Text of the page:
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France's Sebastien Loeb drives his Citreon C4 during the Rally of Japan yesterday.
France's Sebastien Loeb drives his Citreon C4 during the Rally of Japan yesterday.
France's Sebastien Loeb drives his Citreon C4 during the Rally of Japan yesterday.

Loeb on verge of title

Mikko Hirvonen held on to the Rally of Japan lead yesterday, but conceded his world championship bid is virtually over.

Mikko Hirvonen held on to the Rally of Japan lead yesterday, but conceded his world championship bid is virtually over after his title rival Sebastien Loeb remained on course for the crown after holding on to third place. The Finnish driver ended the second day in Sapporo 15.5secs ahead of his BP-Ford Abu Dhabi teammate Jari-Matti Latvala, who has a 38secs advantage over the Citroen of Loeb.

But Loeb only needs to finish third to claim the title regardless of Hirvonen's finish and the Frenchman crucially sits 2mins 26secs ahead of fourth placed Chris Atkinson. Hirvonen started the day with a 26.2sec lead, but saw his advantage trimmed after swiping a fence with the rear of his Focus RS WRC on the opening stage. He avoided problems on the remaining three stages to end the morning with a 16.9sec lead over Latvala and, despite deteriorating conditions, Hirvonen won two afternoon stages to extend his lead before Latvala responded in to again cut the lead.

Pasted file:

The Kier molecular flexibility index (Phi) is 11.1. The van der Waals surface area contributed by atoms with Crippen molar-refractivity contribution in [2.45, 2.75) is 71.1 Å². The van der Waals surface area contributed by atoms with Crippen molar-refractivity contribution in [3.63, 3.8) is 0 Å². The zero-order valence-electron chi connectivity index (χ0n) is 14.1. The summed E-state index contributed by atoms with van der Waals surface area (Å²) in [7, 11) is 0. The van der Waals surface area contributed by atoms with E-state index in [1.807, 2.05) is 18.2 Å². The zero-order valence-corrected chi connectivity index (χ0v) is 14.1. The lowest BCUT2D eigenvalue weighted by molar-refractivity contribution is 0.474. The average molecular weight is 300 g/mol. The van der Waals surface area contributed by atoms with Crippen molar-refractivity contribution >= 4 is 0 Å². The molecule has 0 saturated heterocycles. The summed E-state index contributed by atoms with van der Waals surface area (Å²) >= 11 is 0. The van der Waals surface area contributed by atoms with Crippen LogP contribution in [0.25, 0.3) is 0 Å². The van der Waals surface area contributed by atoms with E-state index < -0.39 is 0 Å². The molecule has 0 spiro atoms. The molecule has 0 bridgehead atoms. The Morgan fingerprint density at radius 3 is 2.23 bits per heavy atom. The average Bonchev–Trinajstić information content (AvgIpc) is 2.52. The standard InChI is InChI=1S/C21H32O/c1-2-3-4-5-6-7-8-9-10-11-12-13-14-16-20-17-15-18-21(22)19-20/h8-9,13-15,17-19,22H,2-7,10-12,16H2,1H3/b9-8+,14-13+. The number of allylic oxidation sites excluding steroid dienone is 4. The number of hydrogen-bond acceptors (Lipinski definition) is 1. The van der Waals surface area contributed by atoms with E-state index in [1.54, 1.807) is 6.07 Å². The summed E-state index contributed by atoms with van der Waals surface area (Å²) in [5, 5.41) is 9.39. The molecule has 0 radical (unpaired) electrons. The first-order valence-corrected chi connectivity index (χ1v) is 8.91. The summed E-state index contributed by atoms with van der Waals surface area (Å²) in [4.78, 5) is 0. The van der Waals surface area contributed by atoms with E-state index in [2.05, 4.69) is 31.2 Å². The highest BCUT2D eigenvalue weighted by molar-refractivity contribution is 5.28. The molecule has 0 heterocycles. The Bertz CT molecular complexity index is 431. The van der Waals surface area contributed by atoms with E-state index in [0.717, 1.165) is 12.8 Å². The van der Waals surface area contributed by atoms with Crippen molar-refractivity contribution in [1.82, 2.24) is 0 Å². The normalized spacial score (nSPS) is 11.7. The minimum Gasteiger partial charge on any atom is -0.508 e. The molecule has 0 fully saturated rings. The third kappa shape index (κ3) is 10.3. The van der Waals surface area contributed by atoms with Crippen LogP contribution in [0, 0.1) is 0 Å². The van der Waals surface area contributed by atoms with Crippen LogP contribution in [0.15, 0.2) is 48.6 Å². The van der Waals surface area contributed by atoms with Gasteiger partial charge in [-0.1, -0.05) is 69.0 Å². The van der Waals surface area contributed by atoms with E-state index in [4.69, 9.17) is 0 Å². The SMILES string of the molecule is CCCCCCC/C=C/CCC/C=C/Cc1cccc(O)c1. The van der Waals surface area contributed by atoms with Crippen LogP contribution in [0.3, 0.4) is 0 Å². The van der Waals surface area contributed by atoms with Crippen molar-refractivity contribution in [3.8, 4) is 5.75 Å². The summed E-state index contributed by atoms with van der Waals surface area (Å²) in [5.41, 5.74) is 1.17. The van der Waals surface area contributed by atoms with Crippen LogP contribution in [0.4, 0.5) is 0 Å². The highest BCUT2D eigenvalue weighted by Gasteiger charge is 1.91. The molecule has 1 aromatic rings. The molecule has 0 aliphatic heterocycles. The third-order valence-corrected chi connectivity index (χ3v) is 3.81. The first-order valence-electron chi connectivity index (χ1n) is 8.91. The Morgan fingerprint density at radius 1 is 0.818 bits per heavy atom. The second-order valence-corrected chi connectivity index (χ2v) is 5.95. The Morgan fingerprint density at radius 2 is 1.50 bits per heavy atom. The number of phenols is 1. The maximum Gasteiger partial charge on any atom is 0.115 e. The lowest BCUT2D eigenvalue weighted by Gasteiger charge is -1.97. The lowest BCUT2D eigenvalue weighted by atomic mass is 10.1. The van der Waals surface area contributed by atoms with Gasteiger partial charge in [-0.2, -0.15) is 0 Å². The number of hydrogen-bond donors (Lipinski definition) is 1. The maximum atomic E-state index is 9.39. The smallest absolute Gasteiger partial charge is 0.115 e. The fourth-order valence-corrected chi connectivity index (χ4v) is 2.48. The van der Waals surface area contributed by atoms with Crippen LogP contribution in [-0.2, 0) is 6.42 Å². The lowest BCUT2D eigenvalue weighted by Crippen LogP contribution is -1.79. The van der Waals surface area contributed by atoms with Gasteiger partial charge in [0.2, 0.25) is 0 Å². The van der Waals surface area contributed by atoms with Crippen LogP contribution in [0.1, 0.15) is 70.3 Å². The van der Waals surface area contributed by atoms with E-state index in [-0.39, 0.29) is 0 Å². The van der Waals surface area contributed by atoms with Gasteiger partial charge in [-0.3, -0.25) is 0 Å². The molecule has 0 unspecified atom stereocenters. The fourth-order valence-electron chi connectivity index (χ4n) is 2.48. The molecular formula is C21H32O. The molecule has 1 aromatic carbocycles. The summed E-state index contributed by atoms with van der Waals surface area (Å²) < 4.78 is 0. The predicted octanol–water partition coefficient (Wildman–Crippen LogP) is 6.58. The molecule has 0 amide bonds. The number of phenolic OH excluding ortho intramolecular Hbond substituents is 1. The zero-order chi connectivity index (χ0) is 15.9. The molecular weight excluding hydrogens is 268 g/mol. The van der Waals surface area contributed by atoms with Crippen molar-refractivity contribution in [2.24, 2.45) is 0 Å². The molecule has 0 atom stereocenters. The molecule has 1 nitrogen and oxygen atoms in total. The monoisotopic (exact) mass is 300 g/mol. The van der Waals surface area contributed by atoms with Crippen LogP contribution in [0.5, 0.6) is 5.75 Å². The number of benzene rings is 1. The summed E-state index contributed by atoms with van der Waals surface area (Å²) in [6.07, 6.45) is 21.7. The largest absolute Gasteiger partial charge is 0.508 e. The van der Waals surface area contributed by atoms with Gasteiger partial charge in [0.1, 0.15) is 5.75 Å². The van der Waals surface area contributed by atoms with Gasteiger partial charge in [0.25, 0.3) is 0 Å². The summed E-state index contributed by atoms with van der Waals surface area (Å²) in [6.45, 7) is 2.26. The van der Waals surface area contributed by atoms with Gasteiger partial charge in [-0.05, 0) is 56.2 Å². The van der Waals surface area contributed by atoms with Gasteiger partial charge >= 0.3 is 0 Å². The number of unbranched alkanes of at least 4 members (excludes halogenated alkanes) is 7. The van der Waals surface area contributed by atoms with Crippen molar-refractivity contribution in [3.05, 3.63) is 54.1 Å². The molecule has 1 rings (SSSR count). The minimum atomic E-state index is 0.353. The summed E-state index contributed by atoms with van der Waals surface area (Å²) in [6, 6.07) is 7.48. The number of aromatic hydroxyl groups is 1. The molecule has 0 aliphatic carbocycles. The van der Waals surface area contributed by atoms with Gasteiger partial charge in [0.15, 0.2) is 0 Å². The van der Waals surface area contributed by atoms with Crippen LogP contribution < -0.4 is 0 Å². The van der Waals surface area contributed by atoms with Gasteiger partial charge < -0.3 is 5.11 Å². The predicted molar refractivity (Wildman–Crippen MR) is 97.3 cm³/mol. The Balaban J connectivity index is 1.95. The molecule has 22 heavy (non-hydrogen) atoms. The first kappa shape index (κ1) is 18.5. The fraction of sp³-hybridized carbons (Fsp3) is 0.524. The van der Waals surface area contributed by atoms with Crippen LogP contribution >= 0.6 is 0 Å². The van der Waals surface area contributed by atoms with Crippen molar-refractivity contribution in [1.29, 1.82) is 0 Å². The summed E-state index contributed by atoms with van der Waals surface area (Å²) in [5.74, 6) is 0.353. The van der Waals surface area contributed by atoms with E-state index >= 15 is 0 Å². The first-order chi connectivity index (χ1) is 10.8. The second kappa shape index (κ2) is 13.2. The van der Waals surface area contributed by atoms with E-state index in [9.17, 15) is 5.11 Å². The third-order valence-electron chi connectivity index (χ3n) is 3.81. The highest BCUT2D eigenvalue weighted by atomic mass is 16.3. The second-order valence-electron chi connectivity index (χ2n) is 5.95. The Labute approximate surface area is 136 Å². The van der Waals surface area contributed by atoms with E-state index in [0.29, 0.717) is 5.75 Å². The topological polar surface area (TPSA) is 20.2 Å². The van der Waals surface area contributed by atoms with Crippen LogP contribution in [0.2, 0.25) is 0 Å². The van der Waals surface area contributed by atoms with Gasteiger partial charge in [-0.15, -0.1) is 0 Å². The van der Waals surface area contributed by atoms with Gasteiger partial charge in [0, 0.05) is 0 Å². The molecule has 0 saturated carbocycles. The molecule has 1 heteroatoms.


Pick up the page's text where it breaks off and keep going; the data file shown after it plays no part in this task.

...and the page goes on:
"It was quite a nerve-racking day," said Hirvonen. "The roads were much faster and it took a while for me to get used to that after the narrow, twisty stages yesterday. "This afternoon there were ruts everywhere but I couldn't afford to ease my pace too much. The conditions were difficult and Jari-Matti drove quickly behind me. "I came to Japan looking for a victory but even if I achieve that, it looks like that won't help my championship challenge now."

After consolidating his third place with just one day remaining, Loeb knows he is just under 100km away from the world title. "It's no secret that I prefer competing to win rallies," said Loeb. "Today, though, it was necessary to keep a cool head. The stages were faster, today, which meant we ran a higher risk of making a mistake. "Whenever I felt that the conditions were a little too treacherous, I didn't hesitate to brake earlier than normal. There's a great deal at stake here and I didn't want it risk throwing it all away; we just tried to stay focused on our objective which was to consolidate our third place, and I think we succeeded quite well.

"There is a little less than 100km of stages to come tomorrow. The goal we are aiming for is within reach, but we will need to stay concentrated until the very end." @Email:sports@thenational.ae

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